Here’s more, from the literature, on those 760 million year old fossil sponges
|February 7, 2012||Posted by News under Evolution, Intelligent Design, News|
Robert W. Gess: The oldest animal fossils
South African Journal of Science, 2012; 108(1/2), Art. #1064, 2 pages. http://dx.doi.org/10.4102/sajs.v108i1/2.1064
The description by Brain et al. in this issue, of sponge-like organisms from Namibian rocks ranging in age between 760 Ma and 550 Ma, is extremely significant as these organisms represent the earliest record of metazoan life. This discovery places the origin of animals 100 million years to 150 million years earlier than has previously been accepted. That these organisms arose prior to the ‘snowball earth’2 and survived its extremes, presents a challenge to contemporary scientific thought.
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By contrast, the fossils newly reported by Brain et al. demonstrate a complex rigid structure consistent with requirements for the feeding mechanism of sponges, suggesting the presence of animals of a high level of organisation. The rocks of southern Africa have yet again yielded up key evidence regarding the history of life.
The first animals: ca. 760-million-year-old sponge-like fossils from Namibia.
C. K. ‘Bob’ Brain, Anthony R. Prave, Karl-Heinz Hoffmann, Anthony E. Fallick, Andre Botha, Donald A. Herd, Craig Sturrock, Iain Young, Daniel J. Condon, Stuart G. Allison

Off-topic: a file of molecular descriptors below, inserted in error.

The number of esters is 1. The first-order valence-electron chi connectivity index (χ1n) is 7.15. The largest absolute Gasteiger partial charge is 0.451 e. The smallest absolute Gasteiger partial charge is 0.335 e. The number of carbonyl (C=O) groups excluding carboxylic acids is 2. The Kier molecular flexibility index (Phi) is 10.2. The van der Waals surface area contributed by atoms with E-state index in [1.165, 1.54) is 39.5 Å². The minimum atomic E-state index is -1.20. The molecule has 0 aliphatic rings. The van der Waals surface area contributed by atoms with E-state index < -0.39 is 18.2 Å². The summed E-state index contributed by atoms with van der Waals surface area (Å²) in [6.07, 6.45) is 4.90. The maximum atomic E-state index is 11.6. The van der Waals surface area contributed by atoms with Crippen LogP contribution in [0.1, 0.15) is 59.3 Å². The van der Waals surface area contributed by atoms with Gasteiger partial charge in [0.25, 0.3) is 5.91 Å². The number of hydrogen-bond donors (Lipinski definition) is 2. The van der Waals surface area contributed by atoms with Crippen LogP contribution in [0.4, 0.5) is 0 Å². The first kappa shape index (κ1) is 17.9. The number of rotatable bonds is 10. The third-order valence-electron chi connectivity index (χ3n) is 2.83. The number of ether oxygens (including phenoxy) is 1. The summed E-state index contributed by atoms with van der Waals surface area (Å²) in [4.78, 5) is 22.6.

South African Journal of Science, 2012; 108(1/2), Art. #658, 8 pages. http://dx.doi.org/10.4102/sajs.v108i1/2.658
One of the most profound events in biospheric evolution was the emergence of animals, which is thought to have occurred some 600-650 Ma. Here we report on the discovery of phosphatised body fossils that we interpret as ancient sponge-like fossils and term them Otavia antiqua gen. et sp. nov. The fossils are found in Namibia in rocks that range in age between about 760 Ma and 550 Ma. This age places the advent of animals some 100 to 150 million years earlier than proposed, and prior to the extreme climatic changes and postulated stepwise increases in oxygen levels of Ediacaran time. These findings support the predictions based on genetic sequencing and inferences drawn from biomarkers that the first animals were sponges. Further, the deposition and burial of Otavia as sedimentary particles may have driven the large positive C-isotopic excursions and increases in oxygen levels that have been inferred for Neoproterozoic time.